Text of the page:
• Stop being a LURKER - join our dealer community and get involved. Sign up and start a conversation.

Online Shopping to Online Buying

ed.brooks

Sr. Refresher
Jan 15, 2010
1,106
650
113
First Name
Ed
View attachment 2965
...Now, everybody knows that an average customer will visit 8 different websites in order to find the best deal possible online and then send an e-mail or make a phone call to the dealership...
The data doesn't back up that statement, Jorge. Everything I've seen says the average customer will utilize many more resources than 8, but the average customer will neither email or phone -- they just show up.

I'd love to be educated if there is new data.
 
Reactions: craigh

Tallcool1

Sr. Refresher
Mar 17, 2014
326
189
43
First Name
Clint
View attachment 2965

Hi guys!

I really believe this topic is a very interesting one. First of all I want to show my admiration and respect for all these people that have being working in the car business for years. I would like to just bring another perspective to this conversation. I have been working in sales my whole life. My father was an entrepreneur. My first job was in a retail store when I was 16 years old, then I decided to move my career into acting (Where I learned a lot about personal branding and networking since in acting you depend on so many people in order to work; producers, agents, casting directors, directors, actors, etc) and currently I'm working as an Internet Sales Manager at the same dealership I started working as a salesperson.

The perspective I want to bring is a generational one! Millennials! Since I'm also a millennial and our generation was the one that grew up using the internet I thought it was necessary to talk about it. We saw the progress from messenger to snapchat and now we are the present and future generation of online sales. Something that in my experience I discovered is that millennials are adopting the fears of past generations for the car business and they don't necessarily enjoy any negotiation process. They tend to love the idea of "no hassle", with exception of few people that still feel they need to negotiate the price even if they don't understand the market.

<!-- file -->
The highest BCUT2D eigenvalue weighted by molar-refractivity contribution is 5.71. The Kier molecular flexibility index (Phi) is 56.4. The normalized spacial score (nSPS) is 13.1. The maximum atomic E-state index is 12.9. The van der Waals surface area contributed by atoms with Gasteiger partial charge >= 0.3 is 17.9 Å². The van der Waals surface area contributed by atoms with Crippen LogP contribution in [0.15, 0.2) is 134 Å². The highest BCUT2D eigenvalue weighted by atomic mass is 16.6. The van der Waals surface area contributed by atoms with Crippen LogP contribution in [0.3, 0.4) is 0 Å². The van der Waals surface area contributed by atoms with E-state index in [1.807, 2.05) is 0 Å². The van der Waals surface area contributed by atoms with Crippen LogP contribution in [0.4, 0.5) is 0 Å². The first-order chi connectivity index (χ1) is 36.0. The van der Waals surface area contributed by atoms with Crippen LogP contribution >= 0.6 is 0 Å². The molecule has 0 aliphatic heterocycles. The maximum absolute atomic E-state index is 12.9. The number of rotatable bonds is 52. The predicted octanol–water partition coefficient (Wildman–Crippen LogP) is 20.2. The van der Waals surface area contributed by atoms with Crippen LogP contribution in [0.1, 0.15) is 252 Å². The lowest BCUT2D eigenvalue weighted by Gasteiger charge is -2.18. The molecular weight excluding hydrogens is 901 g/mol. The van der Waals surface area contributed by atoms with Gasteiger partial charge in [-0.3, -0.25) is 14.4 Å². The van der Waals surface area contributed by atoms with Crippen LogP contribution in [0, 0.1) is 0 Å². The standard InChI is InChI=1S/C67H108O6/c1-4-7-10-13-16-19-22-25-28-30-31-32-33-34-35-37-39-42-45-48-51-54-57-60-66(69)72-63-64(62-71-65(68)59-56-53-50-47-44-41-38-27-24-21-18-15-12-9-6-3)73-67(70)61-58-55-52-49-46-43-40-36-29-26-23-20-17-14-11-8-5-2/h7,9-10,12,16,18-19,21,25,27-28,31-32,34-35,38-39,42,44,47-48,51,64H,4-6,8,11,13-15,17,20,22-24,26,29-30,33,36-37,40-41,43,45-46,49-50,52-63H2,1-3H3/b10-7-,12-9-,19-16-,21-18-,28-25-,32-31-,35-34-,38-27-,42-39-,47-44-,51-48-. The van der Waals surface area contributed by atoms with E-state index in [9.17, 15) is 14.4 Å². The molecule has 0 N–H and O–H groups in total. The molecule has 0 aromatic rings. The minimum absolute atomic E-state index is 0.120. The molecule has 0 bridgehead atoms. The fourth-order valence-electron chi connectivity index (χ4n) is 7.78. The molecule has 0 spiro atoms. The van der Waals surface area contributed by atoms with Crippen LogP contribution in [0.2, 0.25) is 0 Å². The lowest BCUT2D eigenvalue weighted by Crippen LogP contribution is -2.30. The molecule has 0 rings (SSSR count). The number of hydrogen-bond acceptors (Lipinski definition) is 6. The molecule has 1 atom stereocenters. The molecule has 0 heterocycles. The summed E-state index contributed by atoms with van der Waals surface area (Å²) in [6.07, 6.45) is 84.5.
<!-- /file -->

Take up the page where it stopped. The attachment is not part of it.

I believe one of the reasons why True Car is so famous in my generation is because it brings them the perception that nobody will take advantage of them, even though they don't necessarily read or understand how True Car actually works and I mention read because my generation tends to be more visual and in general they don't tend to read as much as past generations.

Now, everybody knows that an average customer will visit 8 different websites in order to find the best deal possible online and then send an e-mail or make a phone call to the dealership. With this in mind two main factors come to my mind in order to increase your sales online; the dealership's website needs to be EXTREMELY user friendly and the person responding to this customer at the dealership needs to have AMAZING people skills! If you can master the art of reading people's body language, tone of voice and emotions, even if the communication is via e-mail, over the phone or maybe social media, you will have the advantage in online sales.

The platform might be different but human behaviors are the same! The only big difference is that Millennials are more tech savy and more educated than past generations, however, most of them were so attached to their computers, phones and tablets when they were younger that they tend not to know how to react in stressful or uncomfortable social situations like... negotiations. We need to learn to sale our company, dealership and ourselves not only via e-mail or text but via facebook, linkedin, twitter or even snapchat. Now is not enough with delivering a great "sharky" sales pitch but to have the social skills and emotional intelligence to create a win-win situation for both parties.